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Next plc

Next
Formerly called
Joseph Hepworth & Son (1864-1982)
Public limited company
Traded as LSE: NXT
Industry Retail
Founded 1864 (1864)
Leeds
Founder Joseph Hepworth
Headquarters Enderby, Leicestershire, England, United Kingdom
Number of locations
circa 700 stores (2011)
Key people
John Barton[1]
(Chairman)
Simon Wolfson[1]
(Chief Executive)
Revenue £3,999.8 million (2015)[2]
£812.1 million (2015)[2]
Profit £634.9 million (2015)[2]
Number of employees
52,533 (2014)[3]
Website .uk.co.nextwww

Next (LSE: NXT), styled as next, is a British multinational clothing, footwear and home products retailer headquartered in Enderby, Leicestershire.[4] It has around 700 stores, of which 502 are in the United Kingdom and Ireland,[5] and around 200 are in continental Europe, Asia and the Middle East. Next is the largest clothing retailer by sales in the United Kingdom, having overtaken Marks & Spencer in early 2012[6] and 2014.[7] It is listed on the London Stock Exchange and is a constituent of the FTSE 100 Index.

Contents

  • History 1
    • Living Wages 1.1
  • Operations 2
  • Logos and marketing 3
  • Stores 4
  • References 5
  • External links 6

History

The company was founded by Joseph Hepworth in Leeds in 1864 as a tailor under the name of Joseph Hepworth & Son.[8]

In 1982 Hepworth & Son acquired George Davies, who went on to become Chief Executive of Next.

The first Next shops opened on 12 February 1982, with the Kendall's conversion complete by the end of 1983.[8]

A Next store in an old building, Canterbury, England (in 2004)

Made chief executive in 1984, Davies then converted the 50 Hepworths stores to the Next format, extending the total concept look at the same time to cover menswear. This allowed the development mini department across the entire footprint, selling women's and men's clothes. This was added to by the introduction of Next interiors to stores which were deemed in the "right demographical areas." In 1986, Davies moved the groups headquarters from Leeds to Leicester, to be closer to the main garment manufacturers, and the company name was changed to Next plc.[8]

In 1987, the group acquired Combined English Stores and the Grattan catalogue company. Extending first to introduce Next childrenswear, Davies then introduced the Next Directory.[9][10]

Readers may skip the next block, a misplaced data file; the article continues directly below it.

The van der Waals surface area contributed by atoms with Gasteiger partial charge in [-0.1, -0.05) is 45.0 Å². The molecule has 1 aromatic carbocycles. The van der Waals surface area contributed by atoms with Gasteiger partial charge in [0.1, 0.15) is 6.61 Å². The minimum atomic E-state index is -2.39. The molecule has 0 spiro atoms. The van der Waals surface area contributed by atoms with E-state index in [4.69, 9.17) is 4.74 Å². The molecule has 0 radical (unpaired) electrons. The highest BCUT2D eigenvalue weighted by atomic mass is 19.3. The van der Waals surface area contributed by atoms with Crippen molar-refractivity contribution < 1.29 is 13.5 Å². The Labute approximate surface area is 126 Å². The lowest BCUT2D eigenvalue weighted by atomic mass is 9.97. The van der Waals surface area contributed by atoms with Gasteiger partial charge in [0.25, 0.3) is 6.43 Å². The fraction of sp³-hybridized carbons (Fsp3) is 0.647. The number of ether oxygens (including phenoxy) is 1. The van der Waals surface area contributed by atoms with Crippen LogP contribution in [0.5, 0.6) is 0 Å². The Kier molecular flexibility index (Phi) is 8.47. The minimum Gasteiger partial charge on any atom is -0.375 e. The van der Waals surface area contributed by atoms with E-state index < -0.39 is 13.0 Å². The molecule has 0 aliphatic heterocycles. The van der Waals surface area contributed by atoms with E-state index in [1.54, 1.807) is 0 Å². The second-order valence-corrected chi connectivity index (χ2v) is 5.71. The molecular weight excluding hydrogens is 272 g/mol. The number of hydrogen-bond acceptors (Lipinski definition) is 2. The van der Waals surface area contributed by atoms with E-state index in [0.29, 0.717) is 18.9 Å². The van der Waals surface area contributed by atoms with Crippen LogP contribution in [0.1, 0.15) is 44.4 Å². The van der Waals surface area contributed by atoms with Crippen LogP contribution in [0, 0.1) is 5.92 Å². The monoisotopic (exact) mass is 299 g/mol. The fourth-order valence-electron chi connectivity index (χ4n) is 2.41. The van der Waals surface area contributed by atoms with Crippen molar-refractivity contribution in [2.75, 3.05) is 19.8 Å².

By 1988, "after seven years of growth, Next had over- expanded suicidally" .. "some stores were not bringing in enough to pay the rent."[11] Davies was sacked and the share price fell to 7p.[11] Chairman Sir David Jones, accused him of being egotistical and taking Next to the verge of bankruptcy.[12]

The Next store in the Arndale Centre, Manchester, the second largest in the chain

In October 1988 Next sold 433 jewellery stores in the United Kingdom, which principally traded under the Salisburys and Zales brands, to the Ratners Group for US$232 million.[13]

The company bought the youth brand Lipsy in 2008.[14] In Autumn 2009, Next launched an online catalogue for the United States offering clothing, shoes and accessories for women, men and children.[15]

Next's prices in Ireland attracted criticism in 2009 when the company was one of four retailers accused of failing to pass on exchange rate savings to shoppers in the Republic.[16]

In July 2010, a BBC investigation found Next was breaking the Consumer Protection (Distance Selling) Regulations 2000 by billing customers for its delivery costs even if goods were returned within the seven working days.[17] A spokesman for Next admitted that they had been doing this for three years but promised to comply by August 2010.[17] Trading Standards said that the DSRs had been in force for ten years, and there was no excuse for not adhering to them.[17] "Although the majority of businesses...are law-abiding, there is a small minority that are not and those are the companies we need to take action against."[17]

In 2014, Next launched localized cross-border sales to Ukraine [18]

Living Wages

In May 2014 the

  • Official website

External links

  1. ^ a b "Chairman". Next. Retrieved 18 February 2011. 
  2. ^ a b c "Preliminary Results 2015" (PDF). Retrieved 21 March 2015. 
  3. ^ "Next PLC website". Retrieved 21 March 2015. 
  4. ^ a b c "Next Plc NXT:LSE Company Description". Financial Times. 12 January 2011. Retrieved 12 January 2011. 
  5. ^ http://www.nextplc.co.uk/~/media/Files/N/Next-PLC/pdfs/reports-and-results/2014/NEXT%20Annual%20Report%202015%20FINAL%20Web.pdf
  6. ^ "M&S Loses Britain’s Largest Clothing Retailer Title to Next". Bloomberg. 29 June 2012. Retrieved 25 November 2012. 
  7. ^ "Next profits overtake M&S for first time". The Telegraph. 20 March 2014. Retrieved 25 March 2014. 
  8. ^ a b c "Next history". Nextplc.co.uk. Retrieved 12 October 2010.